Tribune News Service
New Delhi, December 14
The Supreme Court on Monday issued notices to the Centre, Kerala Government and 11 Malankara Syrian Church bodies on a petition challenging the practice of mandatory confessions in the Church in the southern state.
A Bench headed by Chief Justice of India SA Bobde issued the notices after senior advocate Sanjay Parikh submitted that the top court had earlier restrained Kerala High Court from passing orders on issues related to this church.
Petitioner Mathew T Matgachan, Shaj PJ and Jose VJ — members of the Church — alleged that the practice was leading to several problems, including sexual exploitation of women and blackmailing of both men and women followers.
Under the religious practice followed by Malankara Orthodox Syrian Church, its members are required to undergo ‘Sacramental Confession’ before a priest to relieve themselves of sin.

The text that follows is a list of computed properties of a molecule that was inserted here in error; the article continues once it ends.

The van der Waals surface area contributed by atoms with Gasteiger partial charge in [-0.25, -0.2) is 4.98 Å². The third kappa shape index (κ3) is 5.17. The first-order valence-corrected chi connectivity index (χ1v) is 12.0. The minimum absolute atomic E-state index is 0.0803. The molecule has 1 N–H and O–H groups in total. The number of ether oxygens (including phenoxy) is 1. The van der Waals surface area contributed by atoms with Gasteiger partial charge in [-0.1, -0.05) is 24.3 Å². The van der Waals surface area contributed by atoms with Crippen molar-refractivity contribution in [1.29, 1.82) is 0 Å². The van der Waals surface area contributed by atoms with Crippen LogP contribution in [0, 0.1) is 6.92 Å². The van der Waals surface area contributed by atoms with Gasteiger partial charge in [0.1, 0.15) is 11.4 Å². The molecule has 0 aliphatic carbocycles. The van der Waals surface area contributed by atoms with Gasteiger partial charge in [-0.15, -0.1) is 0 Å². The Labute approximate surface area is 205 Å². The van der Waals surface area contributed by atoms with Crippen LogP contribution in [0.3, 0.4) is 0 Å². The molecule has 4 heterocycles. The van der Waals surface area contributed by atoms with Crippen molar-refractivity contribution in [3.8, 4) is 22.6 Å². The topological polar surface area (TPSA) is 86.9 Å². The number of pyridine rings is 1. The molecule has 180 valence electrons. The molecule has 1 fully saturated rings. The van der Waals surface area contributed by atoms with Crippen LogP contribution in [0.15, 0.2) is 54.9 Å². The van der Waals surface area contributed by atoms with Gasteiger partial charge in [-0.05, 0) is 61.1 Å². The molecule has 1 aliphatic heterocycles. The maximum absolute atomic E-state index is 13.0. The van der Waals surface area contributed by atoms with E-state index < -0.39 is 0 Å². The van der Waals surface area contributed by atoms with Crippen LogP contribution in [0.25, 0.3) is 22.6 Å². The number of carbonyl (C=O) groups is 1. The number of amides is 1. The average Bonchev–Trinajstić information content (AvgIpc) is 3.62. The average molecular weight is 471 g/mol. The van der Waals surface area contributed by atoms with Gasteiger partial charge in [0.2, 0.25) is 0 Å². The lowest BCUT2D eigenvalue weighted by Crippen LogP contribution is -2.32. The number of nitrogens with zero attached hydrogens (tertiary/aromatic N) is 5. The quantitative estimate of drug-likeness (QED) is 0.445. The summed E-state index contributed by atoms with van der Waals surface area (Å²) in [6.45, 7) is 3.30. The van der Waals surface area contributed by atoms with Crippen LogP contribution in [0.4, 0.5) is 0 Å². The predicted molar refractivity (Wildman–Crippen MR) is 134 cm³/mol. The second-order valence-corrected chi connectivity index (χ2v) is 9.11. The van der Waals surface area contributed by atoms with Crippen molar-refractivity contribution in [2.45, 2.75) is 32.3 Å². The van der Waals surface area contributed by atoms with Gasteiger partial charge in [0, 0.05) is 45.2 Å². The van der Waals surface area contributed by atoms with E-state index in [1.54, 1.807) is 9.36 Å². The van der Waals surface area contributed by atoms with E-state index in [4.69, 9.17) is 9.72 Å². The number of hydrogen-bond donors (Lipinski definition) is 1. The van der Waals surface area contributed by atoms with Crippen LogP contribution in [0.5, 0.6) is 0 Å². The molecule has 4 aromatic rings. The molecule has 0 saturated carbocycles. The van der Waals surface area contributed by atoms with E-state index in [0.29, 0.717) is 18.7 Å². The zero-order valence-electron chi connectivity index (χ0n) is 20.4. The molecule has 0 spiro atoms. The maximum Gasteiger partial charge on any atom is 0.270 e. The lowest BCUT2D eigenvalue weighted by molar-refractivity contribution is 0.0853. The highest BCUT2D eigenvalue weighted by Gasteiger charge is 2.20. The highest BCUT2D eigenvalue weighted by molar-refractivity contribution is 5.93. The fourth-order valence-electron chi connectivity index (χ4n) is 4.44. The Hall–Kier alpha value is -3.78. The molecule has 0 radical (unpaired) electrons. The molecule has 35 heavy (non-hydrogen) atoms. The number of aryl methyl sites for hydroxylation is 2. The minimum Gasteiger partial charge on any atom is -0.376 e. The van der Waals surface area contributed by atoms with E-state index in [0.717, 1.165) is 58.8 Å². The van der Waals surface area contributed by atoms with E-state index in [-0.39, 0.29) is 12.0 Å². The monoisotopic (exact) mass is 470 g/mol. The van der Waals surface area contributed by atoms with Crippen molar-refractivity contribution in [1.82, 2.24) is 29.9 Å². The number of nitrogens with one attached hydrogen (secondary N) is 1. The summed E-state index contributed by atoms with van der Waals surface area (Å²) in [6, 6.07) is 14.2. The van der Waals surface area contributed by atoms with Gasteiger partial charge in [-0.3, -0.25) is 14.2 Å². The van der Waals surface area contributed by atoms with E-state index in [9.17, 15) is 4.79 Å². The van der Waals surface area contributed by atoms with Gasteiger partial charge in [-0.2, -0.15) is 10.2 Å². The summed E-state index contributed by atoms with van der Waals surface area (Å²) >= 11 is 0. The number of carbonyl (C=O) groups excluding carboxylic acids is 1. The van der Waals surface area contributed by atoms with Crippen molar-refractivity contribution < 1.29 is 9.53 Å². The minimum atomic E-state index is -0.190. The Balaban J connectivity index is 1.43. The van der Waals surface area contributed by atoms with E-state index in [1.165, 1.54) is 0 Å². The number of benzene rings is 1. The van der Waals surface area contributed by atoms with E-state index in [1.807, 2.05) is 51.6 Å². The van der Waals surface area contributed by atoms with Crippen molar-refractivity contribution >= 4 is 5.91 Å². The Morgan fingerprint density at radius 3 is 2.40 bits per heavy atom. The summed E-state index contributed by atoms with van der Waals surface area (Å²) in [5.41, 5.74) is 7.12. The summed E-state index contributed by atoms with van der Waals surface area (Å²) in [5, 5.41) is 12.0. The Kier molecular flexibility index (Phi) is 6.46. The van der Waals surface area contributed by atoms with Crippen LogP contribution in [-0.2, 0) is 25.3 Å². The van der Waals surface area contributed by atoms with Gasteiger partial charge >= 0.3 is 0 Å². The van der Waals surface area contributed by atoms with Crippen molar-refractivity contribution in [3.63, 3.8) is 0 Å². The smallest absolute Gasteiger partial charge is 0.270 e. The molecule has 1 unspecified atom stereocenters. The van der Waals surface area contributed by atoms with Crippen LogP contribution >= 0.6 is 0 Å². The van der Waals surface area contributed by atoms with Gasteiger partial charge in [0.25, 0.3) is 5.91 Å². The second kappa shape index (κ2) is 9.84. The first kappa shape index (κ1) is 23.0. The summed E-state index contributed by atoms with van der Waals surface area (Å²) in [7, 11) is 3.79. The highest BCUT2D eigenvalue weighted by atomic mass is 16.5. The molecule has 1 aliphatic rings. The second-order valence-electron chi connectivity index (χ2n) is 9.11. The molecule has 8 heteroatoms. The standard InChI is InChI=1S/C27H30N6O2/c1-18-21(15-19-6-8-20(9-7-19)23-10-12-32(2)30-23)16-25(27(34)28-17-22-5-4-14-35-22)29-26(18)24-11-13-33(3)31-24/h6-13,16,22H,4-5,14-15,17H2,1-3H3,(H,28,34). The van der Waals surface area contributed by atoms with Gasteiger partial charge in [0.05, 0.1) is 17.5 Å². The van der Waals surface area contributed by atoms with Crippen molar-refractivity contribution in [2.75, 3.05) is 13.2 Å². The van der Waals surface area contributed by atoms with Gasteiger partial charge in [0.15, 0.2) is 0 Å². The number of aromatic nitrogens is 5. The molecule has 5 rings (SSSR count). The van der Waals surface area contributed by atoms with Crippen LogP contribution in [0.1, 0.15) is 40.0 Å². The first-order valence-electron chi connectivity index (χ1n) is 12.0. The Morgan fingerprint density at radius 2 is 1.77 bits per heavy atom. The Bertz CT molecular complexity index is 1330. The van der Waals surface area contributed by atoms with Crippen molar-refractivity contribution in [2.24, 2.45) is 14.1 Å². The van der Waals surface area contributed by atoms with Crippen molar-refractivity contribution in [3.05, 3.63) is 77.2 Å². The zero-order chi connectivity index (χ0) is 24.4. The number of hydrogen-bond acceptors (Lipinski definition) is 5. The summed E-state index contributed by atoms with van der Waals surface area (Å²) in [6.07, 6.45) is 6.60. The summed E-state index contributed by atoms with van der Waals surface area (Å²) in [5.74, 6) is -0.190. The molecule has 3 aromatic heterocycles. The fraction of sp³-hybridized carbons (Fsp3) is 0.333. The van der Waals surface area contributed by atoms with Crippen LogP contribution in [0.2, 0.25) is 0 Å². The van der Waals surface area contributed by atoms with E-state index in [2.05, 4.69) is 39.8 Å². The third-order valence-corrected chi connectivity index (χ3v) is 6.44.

According to the practice, it’s a condition precedent for fulfilling the temporal and spiritual needs of being a Christian and one who doesn’t do that would be denied the benefit of such services from the church.
Under the garb of some rules and practice, the Malankara Orthodox Syrian
Church was forcing its members to ‘mandatorily confess’ and ‘mandatorily make payment of monies/dues’, failing which their names were being struck off from their parishes, they alleged.
The petitioners contended that the practice violated their right to privacy that was declared a fundamental right by the Supreme Court in 2017.
They also challenged the practice of mandatory payment of money to the parish under the 1934 Constitution of the church as being violative of their right to religion guaranteed under Article 25 of the Constitution.
Earlier, the Kerala High Court had in 2018 said the practice of ‘Sacramental Confession’ was a quintessential practice in Christianity.